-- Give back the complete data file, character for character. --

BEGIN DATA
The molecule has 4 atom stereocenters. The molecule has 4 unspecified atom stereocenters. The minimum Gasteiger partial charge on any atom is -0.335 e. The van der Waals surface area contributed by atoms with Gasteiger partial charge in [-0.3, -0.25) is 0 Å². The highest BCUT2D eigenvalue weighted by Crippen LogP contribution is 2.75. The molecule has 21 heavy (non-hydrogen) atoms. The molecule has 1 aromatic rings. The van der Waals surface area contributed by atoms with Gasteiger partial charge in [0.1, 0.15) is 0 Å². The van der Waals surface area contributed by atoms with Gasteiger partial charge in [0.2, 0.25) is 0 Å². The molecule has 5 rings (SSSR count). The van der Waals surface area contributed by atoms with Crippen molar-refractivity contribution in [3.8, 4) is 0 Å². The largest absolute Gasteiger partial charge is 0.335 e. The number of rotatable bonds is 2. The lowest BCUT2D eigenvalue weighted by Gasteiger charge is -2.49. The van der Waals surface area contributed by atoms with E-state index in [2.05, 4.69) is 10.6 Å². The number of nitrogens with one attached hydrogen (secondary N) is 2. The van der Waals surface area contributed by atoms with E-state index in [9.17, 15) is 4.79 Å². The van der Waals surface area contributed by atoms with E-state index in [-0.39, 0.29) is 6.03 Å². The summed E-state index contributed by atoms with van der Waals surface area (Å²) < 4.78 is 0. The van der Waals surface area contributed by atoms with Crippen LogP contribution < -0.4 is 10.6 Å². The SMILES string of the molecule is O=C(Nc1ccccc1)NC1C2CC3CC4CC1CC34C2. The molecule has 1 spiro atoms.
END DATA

The molecule has 4 atom stereocenters. The molecule has 4 unspecified atom stereocenters. The minimum Gasteiger partial charge on any atom is -0.335 e. The van der Waals surface area contributed by atoms with Gasteiger partial charge in [-0.3, -0.25) is 0 Å². The highest BCUT2D eigenvalue weighted by Crippen LogP contribution is 2.75. The molecule has 21 heavy (non-hydrogen) atoms. The molecule has 1 aromatic rings. The van der Waals surface area contributed by atoms with Gasteiger partial charge in [0.1, 0.15) is 0 Å². The van der Waals surface area contributed by atoms with Gasteiger partial charge in [0.2, 0.25) is 0 Å². The molecule has 5 rings (SSSR count). The van der Waals surface area contributed by atoms with Crippen molar-refractivity contribution in [3.8, 4) is 0 Å². The largest absolute Gasteiger partial charge is 0.335 e. The number of rotatable bonds is 2. The lowest BCUT2D eigenvalue weighted by Gasteiger charge is -2.49. The van der Waals surface area contributed by atoms with E-state index in [2.05, 4.69) is 10.6 Å². The number of nitrogens with one attached hydrogen (secondary N) is 2. The van der Waals surface area contributed by atoms with E-state index in [9.17, 15) is 4.79 Å². The van der Waals surface area contributed by atoms with E-state index in [-0.39, 0.29) is 6.03 Å². The summed E-state index contributed by atoms with van der Waals surface area (Å²) < 4.78 is 0. The van der Waals surface area contributed by atoms with Crippen LogP contribution < -0.4 is 10.6 Å². The SMILES string of the molecule is O=C(Nc1ccccc1)NC1C2CC3CC4CC1CC34C2. The molecule has 1 spiro atoms.